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I am attempting to detect the file type of a library of files on our webserver as we are implementing code that is designed to stream files to the browser securely. Previously, the files were being stored and presented to users via a direct href.

I have attempted to do this 3 different ways, all on my local machine (which is NOT a simulated production environment):

  1. Setting a variable to be the value of what is returned from the function getPageContext().getServletContext().getMimeType(). This detects some but not all mime types for files.

  2. Creating an object from coldfusion.util.MimeTypeUtils and calling function guessMimeType(). This also detects some but not all mime types for files.

  3. A cffile action="read" on files in the library. This is the solution my boss recommended, as he has used this on files with cffile action="upload" from a form (and says it works), but when I use it, the cffile structure is always blank.

Ideally, I want to retrieve the mime type of every file located on the server with 100% accuracy. The code I have written has detected approximately 99% of the files on my copy of the repo, leaving about 30 that it can't identify. Included in these are MS office files with the new -x extension, and tgz compressed files.

I am wondering if there is there a sure-fire way to detect the mime-types of any given file that exists on a server by using CF code to look at it, and will the code that's being used work on a production server where very few applications are installed? It is my understanding that the first function I referenced uses the mime-type library of the OS, and the 2nd uses a predetermined list in the java object for mime-types. Searching on Google and SO has not produced anything that tells me that CF can accurately detect file mime types on it's own, nor have I seen anything that says this can't be done.

Edit: This is on a CF8 environment.

share|improve this question
IIRC, the mime type on cffile upload is the mime type reported by the client browser, which may or may not be accurate. It always exists, because the browser is required to send something even if it is essentially a placeholder. – Ben Doom Sep 20 '10 at 13:20
@Ben, That's what I thought too. Searching on Google revealed results that are consistent with that explanation. If I can figure out an answer here, I can put together a function to check on the backend the mimetypes of uploaded files so that we don't have to go back and scrub data later for inconsistent or incorrect mime-types from files uploaded from users. – HombreGranJefe Sep 20 '10 at 13:42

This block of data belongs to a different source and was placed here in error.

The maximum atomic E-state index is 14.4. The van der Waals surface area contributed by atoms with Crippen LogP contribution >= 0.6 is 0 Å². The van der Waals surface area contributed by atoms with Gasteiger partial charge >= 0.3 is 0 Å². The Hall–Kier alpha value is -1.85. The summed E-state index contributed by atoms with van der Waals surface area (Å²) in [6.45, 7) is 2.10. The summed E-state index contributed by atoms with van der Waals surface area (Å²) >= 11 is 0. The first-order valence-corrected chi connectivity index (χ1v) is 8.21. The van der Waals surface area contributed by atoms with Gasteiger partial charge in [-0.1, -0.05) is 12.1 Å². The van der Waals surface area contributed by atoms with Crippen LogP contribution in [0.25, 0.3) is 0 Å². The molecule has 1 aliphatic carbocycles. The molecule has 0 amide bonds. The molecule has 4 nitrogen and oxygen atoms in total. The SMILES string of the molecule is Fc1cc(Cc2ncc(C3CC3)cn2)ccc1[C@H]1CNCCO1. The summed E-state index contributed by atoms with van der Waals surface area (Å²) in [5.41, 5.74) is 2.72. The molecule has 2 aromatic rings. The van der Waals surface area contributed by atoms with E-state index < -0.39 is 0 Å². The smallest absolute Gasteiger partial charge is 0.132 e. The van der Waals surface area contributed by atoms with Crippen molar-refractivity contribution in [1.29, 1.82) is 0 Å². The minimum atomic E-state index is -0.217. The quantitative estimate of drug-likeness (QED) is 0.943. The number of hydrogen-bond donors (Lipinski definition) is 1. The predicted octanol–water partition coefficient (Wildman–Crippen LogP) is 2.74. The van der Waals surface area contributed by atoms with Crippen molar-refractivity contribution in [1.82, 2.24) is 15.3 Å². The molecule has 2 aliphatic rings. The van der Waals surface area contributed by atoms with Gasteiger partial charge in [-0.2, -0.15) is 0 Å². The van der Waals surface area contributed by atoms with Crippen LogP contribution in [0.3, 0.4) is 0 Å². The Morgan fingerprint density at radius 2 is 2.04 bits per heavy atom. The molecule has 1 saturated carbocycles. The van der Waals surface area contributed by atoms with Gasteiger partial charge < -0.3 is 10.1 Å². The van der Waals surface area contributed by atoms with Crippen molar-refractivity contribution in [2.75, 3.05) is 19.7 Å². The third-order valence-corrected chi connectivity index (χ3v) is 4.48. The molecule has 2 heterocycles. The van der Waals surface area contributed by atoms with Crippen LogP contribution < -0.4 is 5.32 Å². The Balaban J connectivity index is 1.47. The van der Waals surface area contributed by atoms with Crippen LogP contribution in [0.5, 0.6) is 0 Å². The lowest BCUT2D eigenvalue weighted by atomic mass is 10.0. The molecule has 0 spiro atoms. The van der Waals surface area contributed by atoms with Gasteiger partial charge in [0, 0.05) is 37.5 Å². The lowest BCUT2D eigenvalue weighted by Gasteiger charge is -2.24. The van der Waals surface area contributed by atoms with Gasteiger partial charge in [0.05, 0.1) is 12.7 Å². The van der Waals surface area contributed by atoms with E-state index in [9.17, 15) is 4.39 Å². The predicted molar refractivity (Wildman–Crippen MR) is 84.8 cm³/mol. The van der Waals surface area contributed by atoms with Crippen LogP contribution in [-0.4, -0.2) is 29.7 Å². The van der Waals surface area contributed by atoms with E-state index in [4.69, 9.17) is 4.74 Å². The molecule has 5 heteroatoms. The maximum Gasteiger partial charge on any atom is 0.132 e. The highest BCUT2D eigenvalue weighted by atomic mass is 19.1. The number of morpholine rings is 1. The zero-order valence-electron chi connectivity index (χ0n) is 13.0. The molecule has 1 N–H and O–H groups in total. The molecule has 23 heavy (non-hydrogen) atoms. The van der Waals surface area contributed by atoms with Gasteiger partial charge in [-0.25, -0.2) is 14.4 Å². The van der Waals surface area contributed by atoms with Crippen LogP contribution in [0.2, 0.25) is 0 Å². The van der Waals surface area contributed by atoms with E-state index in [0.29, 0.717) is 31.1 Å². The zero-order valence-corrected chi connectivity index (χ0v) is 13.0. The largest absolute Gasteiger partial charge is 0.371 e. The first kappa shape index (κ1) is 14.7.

up vote 2 down vote accepted

There will not be a 100% guaranteed sure-fire way because mime types are arbitrary mappings.

You will need to use somebody's mappings, whether its the OS or the JVM.

It will be your responsibility to fill in any blanks that either the OS or the JVM has in mappings, and keep that up to date.

But, I will always be able to create some file, give it an extension of .xyzzy, and you'll not be able to find out the 'mime-type' of it.

share|improve this answer
This only seems half right. I'm suspecting that mime-types aren't stored in files, but arbitrary assignment doesn't sound correct either. Sure, you can create your own random file extension, but if you wanted to programmatically use it, there's got to be a way to associate your file type with your application beyond setting up the extension and mime-type in your OS's mime-type db/list. – HombreGranJefe Sep 20 '10 at 14:42
Perhaps 'arbitrary' was the wrong word. I meant it in the sense of not being programatic. You can't look at a file you've never seen before and determine the proper mime type. The canonical registration of mime types is here: The method of determining mime type is generally by looking up the file extension or the magic number (…) against a database of registered types. – Edward M Smith Sep 20 '10 at 14:56
Ok, I understand now. Seeing how it's external metadata, I see how it's impossible to get them all the time. I can deal with manually entering a small handful of mime-types and I can implement validation to either only accept currently detectable mime-types or in the case of the unknown MS Office files, just programmatically assign the correct mimetype if the browser can't. Thanks for the help. – HombreGranJefe Sep 20 '10 at 15:08

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